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Mark Atwood
fallenpegasus
fallenpegasus
Gym. Back & Triceps.
I was at work yesterday from 9pm until 5am this morning. Went home, set my alarm for 11am, crashed. Woke up at 10am because my cats had started nosing my ears to say "Get up. Feed me. Get up. It's *my* turn to be on that pillow. Get up." Who am I to argue? I spent the "extra" hour working on the piano and reading a chapter of Getting Things Done.

When checking my calendar, I discovered I had doubleschedule myself tomorrow, with the MRI and the dentist at the same time. Fixed that.


Then off to the gym. Machine Pull-Up & Machine Dip. Machine Row, 100 lb. Low Back Raise & Free Seated Dumbbell Shoulder Press. I love what my arms look like in the mirror when I do that, especially the last set, which we again "superweighted" on a back-supporting bench. Hammer Frame Iso-Lateral High Row. A new exercise, Shoulder Cable Standing Side Raise. Just a piddly little 10lb this time, but it's really *focused* right into the shoulder. Yow. Seated Tricep Dumbbell Overhead Press, with a new weight, 45lb. See above about arms and mirrors. It gives me a perfect few of my brand new tris at their maximum pump and pop. My arms look like someone else's, not the flabby little wet sticks that my self-visualization insists that I have. My trainer tells me that I'm also developing the classic "slot" down my spine, from the rows and raises. I can reach back and feel it, but I can't twist my head around to see it. Finished off with Tricep Cable Pulldown.
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Comments
simonb From: simonb Date: May 10th, 2004 09:41 pm (UTC) (Link)
Woke up at 10am because my cats had started nosing my ears

Smokey does something like that. However he tends to do things like attack your feet through the duvet as if they are small furry creatures at 5am.

Good to hear that you're getting there with the gym; sounds like you're doing similar stuff to I was in the last session before I switched to endurance training. Tricep cable pulldowns are fun; although its also quite amusing to watch people cheating at it - makes me wince when I see them using their backs instead of their triceps tho.
fallenpegasus From: fallenpegasus Date: May 10th, 2004 09:51 pm (UTC) (Link)
There is no point in cheating at the weights. I suppose if one was doing it for "bragging about one's numbers", maybe. The weights are just "metrics", and like all metrics, if you confuse the metric for the actual task, you will get into nothing but trouble.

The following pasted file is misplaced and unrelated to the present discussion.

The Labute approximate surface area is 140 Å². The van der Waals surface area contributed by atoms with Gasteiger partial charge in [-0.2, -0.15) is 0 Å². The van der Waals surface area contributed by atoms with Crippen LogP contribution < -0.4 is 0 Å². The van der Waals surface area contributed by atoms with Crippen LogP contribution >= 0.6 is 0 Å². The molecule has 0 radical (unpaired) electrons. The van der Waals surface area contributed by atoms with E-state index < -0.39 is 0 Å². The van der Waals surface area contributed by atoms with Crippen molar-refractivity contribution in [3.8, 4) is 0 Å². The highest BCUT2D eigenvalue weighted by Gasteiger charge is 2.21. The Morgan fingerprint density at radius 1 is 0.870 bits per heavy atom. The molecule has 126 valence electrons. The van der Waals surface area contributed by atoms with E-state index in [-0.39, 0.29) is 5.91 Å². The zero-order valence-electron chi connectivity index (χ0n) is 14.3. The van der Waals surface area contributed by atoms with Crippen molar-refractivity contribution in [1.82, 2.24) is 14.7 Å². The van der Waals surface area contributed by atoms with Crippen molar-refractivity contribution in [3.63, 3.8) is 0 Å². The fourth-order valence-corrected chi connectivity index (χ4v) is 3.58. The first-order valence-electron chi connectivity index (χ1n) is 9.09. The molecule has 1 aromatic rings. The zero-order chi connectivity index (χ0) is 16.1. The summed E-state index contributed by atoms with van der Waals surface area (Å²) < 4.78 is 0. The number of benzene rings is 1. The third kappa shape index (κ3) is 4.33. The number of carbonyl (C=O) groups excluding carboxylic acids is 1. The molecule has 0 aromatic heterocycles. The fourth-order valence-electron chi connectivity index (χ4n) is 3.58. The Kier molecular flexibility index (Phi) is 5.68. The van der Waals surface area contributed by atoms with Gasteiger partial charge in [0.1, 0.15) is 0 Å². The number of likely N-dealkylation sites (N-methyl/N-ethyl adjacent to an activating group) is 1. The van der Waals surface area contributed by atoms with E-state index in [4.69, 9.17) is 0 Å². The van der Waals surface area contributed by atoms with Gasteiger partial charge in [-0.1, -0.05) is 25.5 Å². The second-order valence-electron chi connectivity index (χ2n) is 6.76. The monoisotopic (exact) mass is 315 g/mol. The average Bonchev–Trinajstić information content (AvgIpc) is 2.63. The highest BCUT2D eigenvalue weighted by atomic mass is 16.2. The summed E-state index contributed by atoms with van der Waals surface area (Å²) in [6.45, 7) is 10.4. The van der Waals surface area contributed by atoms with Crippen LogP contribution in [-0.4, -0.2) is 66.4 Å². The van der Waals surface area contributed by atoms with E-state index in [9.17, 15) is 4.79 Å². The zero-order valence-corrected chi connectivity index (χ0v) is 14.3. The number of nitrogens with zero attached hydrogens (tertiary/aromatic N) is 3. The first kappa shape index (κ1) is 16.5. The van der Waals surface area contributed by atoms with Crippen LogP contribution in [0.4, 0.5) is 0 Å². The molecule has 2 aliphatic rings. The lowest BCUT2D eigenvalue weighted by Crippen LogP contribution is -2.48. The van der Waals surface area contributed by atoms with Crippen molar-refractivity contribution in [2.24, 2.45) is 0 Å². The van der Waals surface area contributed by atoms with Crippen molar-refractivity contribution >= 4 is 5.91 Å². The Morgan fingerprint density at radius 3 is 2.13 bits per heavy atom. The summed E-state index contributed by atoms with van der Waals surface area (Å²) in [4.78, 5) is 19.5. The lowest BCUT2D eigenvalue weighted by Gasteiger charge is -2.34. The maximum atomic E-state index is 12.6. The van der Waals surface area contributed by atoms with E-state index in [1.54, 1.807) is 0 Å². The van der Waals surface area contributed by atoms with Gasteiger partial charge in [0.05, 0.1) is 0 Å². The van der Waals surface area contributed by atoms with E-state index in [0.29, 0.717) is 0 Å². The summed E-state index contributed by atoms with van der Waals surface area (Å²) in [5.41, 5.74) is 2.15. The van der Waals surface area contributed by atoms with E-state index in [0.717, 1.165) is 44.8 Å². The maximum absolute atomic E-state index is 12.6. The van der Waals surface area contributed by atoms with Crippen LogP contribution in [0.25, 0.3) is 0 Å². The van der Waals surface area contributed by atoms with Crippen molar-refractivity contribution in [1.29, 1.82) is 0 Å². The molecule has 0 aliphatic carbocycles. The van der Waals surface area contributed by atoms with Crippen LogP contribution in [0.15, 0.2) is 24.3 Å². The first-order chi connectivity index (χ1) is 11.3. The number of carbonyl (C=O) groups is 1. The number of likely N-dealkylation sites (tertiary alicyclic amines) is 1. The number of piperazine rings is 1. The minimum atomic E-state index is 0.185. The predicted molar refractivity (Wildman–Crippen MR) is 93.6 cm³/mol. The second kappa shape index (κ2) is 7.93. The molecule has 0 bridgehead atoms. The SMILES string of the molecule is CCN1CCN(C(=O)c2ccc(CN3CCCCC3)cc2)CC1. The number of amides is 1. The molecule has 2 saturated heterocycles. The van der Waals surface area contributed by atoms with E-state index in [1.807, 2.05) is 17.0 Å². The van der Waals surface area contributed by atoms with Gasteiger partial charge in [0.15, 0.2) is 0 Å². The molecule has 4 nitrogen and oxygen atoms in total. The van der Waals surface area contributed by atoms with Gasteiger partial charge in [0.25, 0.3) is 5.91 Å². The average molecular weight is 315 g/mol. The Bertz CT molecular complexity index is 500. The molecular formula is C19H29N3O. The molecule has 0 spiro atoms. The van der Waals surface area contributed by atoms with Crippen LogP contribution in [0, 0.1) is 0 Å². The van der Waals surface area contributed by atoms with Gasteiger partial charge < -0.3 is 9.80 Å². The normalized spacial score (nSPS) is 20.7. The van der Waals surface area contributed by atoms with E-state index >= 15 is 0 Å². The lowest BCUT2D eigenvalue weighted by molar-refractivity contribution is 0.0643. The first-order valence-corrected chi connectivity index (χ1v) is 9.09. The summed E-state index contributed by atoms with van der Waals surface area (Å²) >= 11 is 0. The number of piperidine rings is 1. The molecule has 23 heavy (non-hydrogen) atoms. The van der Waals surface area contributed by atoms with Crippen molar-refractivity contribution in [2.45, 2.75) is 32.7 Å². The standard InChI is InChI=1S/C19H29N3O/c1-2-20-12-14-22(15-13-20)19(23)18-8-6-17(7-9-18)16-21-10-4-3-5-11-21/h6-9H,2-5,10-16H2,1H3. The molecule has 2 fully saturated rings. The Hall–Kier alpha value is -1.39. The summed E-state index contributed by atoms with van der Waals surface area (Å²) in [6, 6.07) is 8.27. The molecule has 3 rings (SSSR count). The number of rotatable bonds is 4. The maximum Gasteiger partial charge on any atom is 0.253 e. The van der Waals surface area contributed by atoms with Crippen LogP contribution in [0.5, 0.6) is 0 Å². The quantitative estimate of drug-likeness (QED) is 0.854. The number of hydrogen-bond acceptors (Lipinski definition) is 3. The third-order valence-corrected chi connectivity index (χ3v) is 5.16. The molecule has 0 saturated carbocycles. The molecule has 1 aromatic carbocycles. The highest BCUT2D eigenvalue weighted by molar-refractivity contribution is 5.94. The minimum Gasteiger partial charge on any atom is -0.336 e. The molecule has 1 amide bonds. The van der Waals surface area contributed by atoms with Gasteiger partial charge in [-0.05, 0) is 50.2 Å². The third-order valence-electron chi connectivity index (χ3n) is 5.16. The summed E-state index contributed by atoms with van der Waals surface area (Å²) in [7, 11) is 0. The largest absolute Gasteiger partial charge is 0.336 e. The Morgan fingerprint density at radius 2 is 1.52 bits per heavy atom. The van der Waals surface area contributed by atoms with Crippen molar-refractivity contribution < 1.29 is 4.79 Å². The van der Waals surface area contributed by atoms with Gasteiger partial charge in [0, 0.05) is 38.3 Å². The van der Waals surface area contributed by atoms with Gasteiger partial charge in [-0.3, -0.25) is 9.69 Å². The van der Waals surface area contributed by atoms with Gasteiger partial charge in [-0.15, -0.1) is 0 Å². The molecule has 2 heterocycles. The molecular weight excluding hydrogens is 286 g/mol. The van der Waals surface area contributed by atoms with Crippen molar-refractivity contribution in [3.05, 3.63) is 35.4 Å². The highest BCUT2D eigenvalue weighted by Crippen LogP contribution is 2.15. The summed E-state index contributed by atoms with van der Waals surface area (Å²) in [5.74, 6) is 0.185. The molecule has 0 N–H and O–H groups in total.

When my trainer and I discovered that I had for my entire life never actually used me pecs for anything, and had used my shoulders instead, we dialed all the chest lift numbers back down to very low weights, and concentrated on form and proper activation instead. If I was concerned about just the numbers, I could have just kept cheating, at the cost of eventaully wrecking my shoulders, never developing my pecs, and plateuing on the numbers.
simonb From: simonb Date: May 11th, 2004 11:56 am (UTC) (Link)
Oh indeed; however some people seem to get into the mentality that "more is better" without thinking that what they are doing may not be the best for them. Thus I tend to watch what I'm doing and make sure that my form is good (doing martial arts for quite a few years has helped with this - I had the mentality of "basics are the foundations" drummed into me and this translates quite well). I'll also watch the instructors when they show people how to use a machine for the first time to check that I'm doing things correctly as well.

A lovely example I did see once was a guy who'd put the bench used for leg raises (lower abs) et al as high as it would go as it was the only way he found that he could make it hard with the way he was doing... I had to tell him that if he changed how he did the technique (fast up, very slow down, no resting) and did a reasonable number (i.e reps of 30 rather than 5) he'd see better results. The next time I saw him he had the bench almost horizontal! And the same guy also thought that situps should be done by throwing the head forward - this is how I got talking to him as I had to say that if he carried on doing that he'd damage his neck. When he tried keeping his head still as I suggested he found it a lot harder to do stuff.

I think that martial arts has given me a good understanding and feel for how different body positions make use of different muscles; thus I can feel if a technique is hitting the right muscles most of the time.
elfs From: elfs Date: May 10th, 2004 09:59 pm (UTC) (Link)
On the one tentacle, Getting Things Done is one of the best methods of organizing your life if you have a zillion projects and don't want to spend inordinate amounts of time chasing your tail trying to figure out what's "really important" in your life the way the Franklin/Covey method does. The GTD method is nice because it doesn't ask you to analyze your life and make moral judgements about putting down "get laid more often" as a project. You know that's a moral good and you don't need to justify it all the way down to first principles. Human beings are inherently rich and contradictory creatures; the F/C method doesn't appreciate that very well.

On the other tentacle, the GTD method can put you into a frenzy of accomplishment. Since the two major parts of GTD are (1) look through your list of tasks to see which ones you can do with your current allotment of time and energy, and do it; if you have no more on that project either switch projects or (2) review your project list for more tasks, you can lose sight of the one thing that the F/C method does have room for: recreation, relaxation, and renewal.

Just be aware that you have to put GTD down once in a while and just go for a walk. Or you'll stress yourself to death.
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